Teaching my kids to clean is high priority to me, for many reasons.
In my youth, though my parents assigned chores to me, I don’t recall ever doing them, aside from clearing a few plates from the dinner table. Home ec class was not an option at my high school, so I never really learned the basics of domestic living there either. Basically, I went to college with a laundry bag that had the instructions printed on it, learned how to surface clean once a month and lived off sandwiches and frozen foods until becoming a mom at age thirty-four. It was then, and only then, that I realized my life of microwavable food and a messy house, wasn’t gonna cut it. The domestic learning curve has, and continues to be a challenge for me. I didn’t know how to use bleach in my washing machine until last summer. True story.
With all the above knowledge, you can imagine how hard I laughed when I was offered to do a sponsored post for a cleaning supply website called GreatCleaners.com.
I could write a post called Really Sucky Cleaning. Would that work? I thought.
But then found out that the blog post topic was “How do you teach your kids to clean?” Now THAT is something I can talk about, because, number one, I am not above child labor. I learned the hard way that it doesn’t do kids any favors later on in life to not know how to scrub a toilet or that tangerine flavored cleaning spray attracts ants (I just learned that one yesterday). Secondly, I SERIOUSLY want help around the dang house so I’ve already begun teaching them how to clean. I’m pretty much an expert in this arena.
Here are five methods I use to get my kids to help clean around the house:
1) Wipe Out:
I couldn’t live without disinfectant wipes. I love them for quick, surface cleaning (translation-the only way I know how to clean). They are also a great way to introduce kids to cleaning because they are easy! Also a significant amount of satisfaction can be gained from wiping the thick layer of black gunk off of a library book, regardless of your age. My three year old thinks it’s fun and funny, meanwhile, I hold onto to my gag reflex for dear life.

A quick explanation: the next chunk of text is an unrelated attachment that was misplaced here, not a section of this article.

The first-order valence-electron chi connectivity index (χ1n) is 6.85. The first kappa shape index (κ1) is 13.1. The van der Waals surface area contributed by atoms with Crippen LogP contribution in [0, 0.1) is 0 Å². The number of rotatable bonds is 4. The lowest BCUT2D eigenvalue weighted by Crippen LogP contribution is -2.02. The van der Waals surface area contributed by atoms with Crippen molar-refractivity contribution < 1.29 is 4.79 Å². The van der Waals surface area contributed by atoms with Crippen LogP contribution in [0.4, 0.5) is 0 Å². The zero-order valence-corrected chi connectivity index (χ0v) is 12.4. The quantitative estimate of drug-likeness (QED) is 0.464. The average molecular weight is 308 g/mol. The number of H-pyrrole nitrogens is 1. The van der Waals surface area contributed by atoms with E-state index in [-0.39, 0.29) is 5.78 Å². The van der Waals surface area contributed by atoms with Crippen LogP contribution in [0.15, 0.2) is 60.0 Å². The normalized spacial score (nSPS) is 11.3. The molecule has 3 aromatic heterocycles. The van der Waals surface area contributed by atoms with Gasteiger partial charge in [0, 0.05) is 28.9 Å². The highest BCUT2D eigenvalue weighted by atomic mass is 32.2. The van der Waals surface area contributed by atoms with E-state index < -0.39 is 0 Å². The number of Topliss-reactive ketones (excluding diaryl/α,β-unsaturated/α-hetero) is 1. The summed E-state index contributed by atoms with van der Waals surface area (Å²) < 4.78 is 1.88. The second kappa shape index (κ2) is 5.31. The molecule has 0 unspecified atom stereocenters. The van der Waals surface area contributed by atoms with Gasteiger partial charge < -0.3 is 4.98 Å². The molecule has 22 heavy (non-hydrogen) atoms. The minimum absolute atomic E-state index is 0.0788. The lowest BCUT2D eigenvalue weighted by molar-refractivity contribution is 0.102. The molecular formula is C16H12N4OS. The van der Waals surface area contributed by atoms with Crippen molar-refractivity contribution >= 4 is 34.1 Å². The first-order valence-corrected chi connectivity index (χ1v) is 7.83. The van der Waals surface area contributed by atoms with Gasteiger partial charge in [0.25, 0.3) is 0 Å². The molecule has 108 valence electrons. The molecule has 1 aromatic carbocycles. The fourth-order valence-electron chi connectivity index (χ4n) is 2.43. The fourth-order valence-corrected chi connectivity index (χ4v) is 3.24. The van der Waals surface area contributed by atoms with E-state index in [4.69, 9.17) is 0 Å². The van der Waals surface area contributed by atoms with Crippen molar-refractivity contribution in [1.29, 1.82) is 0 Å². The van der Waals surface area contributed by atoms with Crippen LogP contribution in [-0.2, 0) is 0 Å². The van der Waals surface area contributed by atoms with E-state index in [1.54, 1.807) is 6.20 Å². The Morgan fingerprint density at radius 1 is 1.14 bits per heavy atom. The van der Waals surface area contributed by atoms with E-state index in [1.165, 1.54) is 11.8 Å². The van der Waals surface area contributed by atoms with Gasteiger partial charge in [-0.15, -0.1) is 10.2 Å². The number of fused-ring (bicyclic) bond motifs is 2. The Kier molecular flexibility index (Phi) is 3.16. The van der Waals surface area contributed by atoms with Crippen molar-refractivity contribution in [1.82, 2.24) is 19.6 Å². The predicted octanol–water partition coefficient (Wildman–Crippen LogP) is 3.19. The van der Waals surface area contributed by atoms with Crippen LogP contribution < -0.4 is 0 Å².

2) It’s a Family Affair:
I establish a particular time that’s going to be Family Clean-Up time, before or after a meal usually. I divvy out the chores, even to my husband if he happens to be home, giving each of us a tangible, manageable list of just a few chores, like “put the puzzle pieces away and put your shoes in the cubby.” My girls are much more willing to clean if they see me helping them.
3) Mission Possible:
To add another layer of fun to the Family Clean-Up Time, I dub it a “mission” with special secret agent steps like jumping jacks while saying the alphabet. I come up with five or six steps to the mission, some include cleaning, while the rest entail something fun. Once they complete the mission they have to yell “Mom’s the best!” followed with a big hug ‘n’ kiss, and THEN they can get dessert or a treat or a star on their chart.
Which leads me to my next tip . . .
4) Incentives, Rewards, and Bribes, Oh My:
Whether it’s offering my kids a quarter to rub lotion on my feet, or offering a trip to McDonald’s for a milkshake if they behave well at the doctor’s office, I am all up for some good bribing. We bought a star chart from Target awhile back which is where I log all of their bed-making, teeth-brushing and chore-completing. Unfortunately they’ve discovered Chuck E. Cheese via TV ads, so that is typically their desired reward for a fully completed star chart. But hey, as long as I can lube up in anti-bacterial juice before I go, a trip to Chuck E. Cheese is tolerable in return for help around the house.
5) Whistle While You Work:
The GLEEk in me LOVES this tip (I’m doing jazz hands while I type this). Whistle, sing, or make up a song about cleaning, while you’re all doing chores. I understand there is not a chance in hell that most of you reading this would actually do that, but, try it, your kids might like it. I guffawed at the first person who told me to try a Michelada, but that gal was right on, those things are good. Moral of the story, sing while you clean, or at least put some lime juice in your beer after the kids are down.
If these tips work only 30% of the time, that means they are working. I don’t think little ones are wired for housework, but it’s great to at least try starting them young.
So, now it’s your turn. Tell me how you have taught and encouraged your kids to clean and be entered to win one of two prizes*:
- First Prize: House Cleaner for a day plus $100 in product from GreatCleaners.com.
- Second Prize: A Copy of the Book Over 100 Helpful Household Hints
*Note: In order to qualify your comment must be in the BlogFrog comment window below.
Considering how much I don’t like cleaning, I love this idea of GreatCleaners.com because they help me pick my products and they deliver them to my door. Now if only I could get them to include a housekeeping robot like the one on The Jetsons, then I’d be all set. Click here to join the Clean Club today!
This is a sponsored conversation written by me on behalf of GreatCleaners. The opinions expressed by me do not necessarily reflect the view of the Arm & Hammer Brand.